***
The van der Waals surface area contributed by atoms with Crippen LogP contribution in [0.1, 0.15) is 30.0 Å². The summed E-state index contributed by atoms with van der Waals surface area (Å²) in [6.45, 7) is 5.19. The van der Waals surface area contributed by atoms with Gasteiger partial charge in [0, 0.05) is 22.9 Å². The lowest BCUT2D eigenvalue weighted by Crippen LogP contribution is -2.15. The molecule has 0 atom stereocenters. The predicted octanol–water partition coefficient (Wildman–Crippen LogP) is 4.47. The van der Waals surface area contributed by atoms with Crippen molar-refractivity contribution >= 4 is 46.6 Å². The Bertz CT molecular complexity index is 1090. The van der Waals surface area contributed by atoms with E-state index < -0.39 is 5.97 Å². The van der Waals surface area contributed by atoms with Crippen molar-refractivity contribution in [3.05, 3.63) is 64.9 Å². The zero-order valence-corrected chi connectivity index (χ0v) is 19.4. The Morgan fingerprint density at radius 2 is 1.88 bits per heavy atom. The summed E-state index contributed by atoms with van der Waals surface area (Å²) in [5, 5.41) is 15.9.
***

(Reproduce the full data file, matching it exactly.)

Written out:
The van der Waals surface area contributed by atoms with Crippen LogP contribution in [0.1, 0.15) is 30.0 Å². The summed E-state index contributed by atoms with van der Waals surface area (Å²) in [6.45, 7) is 5.19. The van der Waals surface area contributed by atoms with Gasteiger partial charge in [0, 0.05) is 22.9 Å². The lowest BCUT2D eigenvalue weighted by Crippen LogP contribution is -2.15. The molecule has 0 atom stereocenters. The predicted octanol–water partition coefficient (Wildman–Crippen LogP) is 4.47. The van der Waals surface area contributed by atoms with Crippen molar-refractivity contribution >= 4 is 46.6 Å². The Bertz CT molecular complexity index is 1090. The van der Waals surface area contributed by atoms with E-state index < -0.39 is 5.97 Å². The van der Waals surface area contributed by atoms with Crippen molar-refractivity contribution in [3.05, 3.63) is 64.9 Å². The zero-order valence-corrected chi connectivity index (χ0v) is 19.4. The Morgan fingerprint density at radius 2 is 1.88 bits per heavy atom. The summed E-state index contributed by atoms with van der Waals surface area (Å²) in [5, 5.41) is 15.9.